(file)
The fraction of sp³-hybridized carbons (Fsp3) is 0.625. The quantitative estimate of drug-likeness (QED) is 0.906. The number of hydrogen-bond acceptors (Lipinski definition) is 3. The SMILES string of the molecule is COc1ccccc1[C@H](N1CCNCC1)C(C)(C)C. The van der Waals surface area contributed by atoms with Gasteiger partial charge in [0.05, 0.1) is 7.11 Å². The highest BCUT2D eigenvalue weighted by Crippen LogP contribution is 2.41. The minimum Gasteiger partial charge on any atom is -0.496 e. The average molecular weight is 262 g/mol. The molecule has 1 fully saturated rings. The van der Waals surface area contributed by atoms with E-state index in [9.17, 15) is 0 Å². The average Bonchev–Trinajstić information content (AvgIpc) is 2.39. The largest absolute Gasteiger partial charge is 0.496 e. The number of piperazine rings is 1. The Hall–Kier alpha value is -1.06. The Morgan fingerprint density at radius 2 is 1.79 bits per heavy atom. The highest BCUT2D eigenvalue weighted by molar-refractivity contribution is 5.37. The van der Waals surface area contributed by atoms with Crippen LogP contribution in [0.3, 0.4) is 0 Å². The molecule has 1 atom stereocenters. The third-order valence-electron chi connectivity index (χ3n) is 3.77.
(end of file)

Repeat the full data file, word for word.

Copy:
The fraction of sp³-hybridized carbons (Fsp3) is 0.625. The quantitative estimate of drug-likeness (QED) is 0.906. The number of hydrogen-bond acceptors (Lipinski definition) is 3. The SMILES string of the molecule is COc1ccccc1[C@H](N1CCNCC1)C(C)(C)C. The van der Waals surface area contributed by atoms with Gasteiger partial charge in [0.05, 0.1) is 7.11 Å². The highest BCUT2D eigenvalue weighted by Crippen LogP contribution is 2.41. The minimum Gasteiger partial charge on any atom is -0.496 e. The average molecular weight is 262 g/mol. The molecule has 1 fully saturated rings. The van der Waals surface area contributed by atoms with E-state index in [9.17, 15) is 0 Å². The average Bonchev–Trinajstić information content (AvgIpc) is 2.39. The largest absolute Gasteiger partial charge is 0.496 e. The number of piperazine rings is 1. The Hall–Kier alpha value is -1.06. The Morgan fingerprint density at radius 2 is 1.79 bits per heavy atom. The highest BCUT2D eigenvalue weighted by molar-refractivity contribution is 5.37. The van der Waals surface area contributed by atoms with Crippen LogP contribution in [0.3, 0.4) is 0 Å². The molecule has 1 atom stereocenters. The third-order valence-electron chi connectivity index (χ3n) is 3.77.